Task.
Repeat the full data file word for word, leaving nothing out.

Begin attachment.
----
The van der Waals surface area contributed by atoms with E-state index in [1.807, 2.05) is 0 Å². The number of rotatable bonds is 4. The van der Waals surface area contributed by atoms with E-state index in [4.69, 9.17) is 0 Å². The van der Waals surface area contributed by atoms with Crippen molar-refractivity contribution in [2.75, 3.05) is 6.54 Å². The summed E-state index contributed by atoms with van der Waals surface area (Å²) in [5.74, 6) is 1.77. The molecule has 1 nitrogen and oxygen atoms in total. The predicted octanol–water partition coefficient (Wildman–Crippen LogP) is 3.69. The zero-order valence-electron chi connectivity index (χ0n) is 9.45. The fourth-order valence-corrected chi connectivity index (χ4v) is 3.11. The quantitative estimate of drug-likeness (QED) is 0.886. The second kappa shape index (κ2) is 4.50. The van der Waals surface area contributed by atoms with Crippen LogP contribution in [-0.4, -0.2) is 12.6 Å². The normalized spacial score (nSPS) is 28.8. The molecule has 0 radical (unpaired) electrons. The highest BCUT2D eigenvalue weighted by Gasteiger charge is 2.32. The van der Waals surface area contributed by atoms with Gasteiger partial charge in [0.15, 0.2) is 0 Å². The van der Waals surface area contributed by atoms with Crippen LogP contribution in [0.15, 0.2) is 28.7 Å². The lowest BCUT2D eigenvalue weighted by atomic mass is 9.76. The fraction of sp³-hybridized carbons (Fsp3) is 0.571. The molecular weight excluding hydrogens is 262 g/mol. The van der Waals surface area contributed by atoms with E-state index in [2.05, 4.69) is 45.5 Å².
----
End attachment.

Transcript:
The van der Waals surface area contributed by atoms with E-state index in [1.807, 2.05) is 0 Å². The number of rotatable bonds is 4. The van der Waals surface area contributed by atoms with E-state index in [4.69, 9.17) is 0 Å². The van der Waals surface area contributed by atoms with Crippen molar-refractivity contribution in [2.75, 3.05) is 6.54 Å². The summed E-state index contributed by atoms with van der Waals surface area (Å²) in [5.74, 6) is 1.77. The molecule has 1 nitrogen and oxygen atoms in total. The predicted octanol–water partition coefficient (Wildman–Crippen LogP) is 3.69. The zero-order valence-electron chi connectivity index (χ0n) is 9.45. The fourth-order valence-corrected chi connectivity index (χ4v) is 3.11. The quantitative estimate of drug-likeness (QED) is 0.886. The second kappa shape index (κ2) is 4.50. The van der Waals surface area contributed by atoms with Crippen LogP contribution in [-0.4, -0.2) is 12.6 Å². The normalized spacial score (nSPS) is 28.8. The molecule has 0 radical (unpaired) electrons. The highest BCUT2D eigenvalue weighted by Gasteiger charge is 2.32. The van der Waals surface area contributed by atoms with Gasteiger partial charge in [0.15, 0.2) is 0 Å². The van der Waals surface area contributed by atoms with Crippen LogP contribution in [0.15, 0.2) is 28.7 Å². The lowest BCUT2D eigenvalue weighted by atomic mass is 9.76. The fraction of sp³-hybridized carbons (Fsp3) is 0.571. The molecular weight excluding hydrogens is 262 g/mol. The van der Waals surface area contributed by atoms with E-state index in [2.05, 4.69) is 45.5 Å².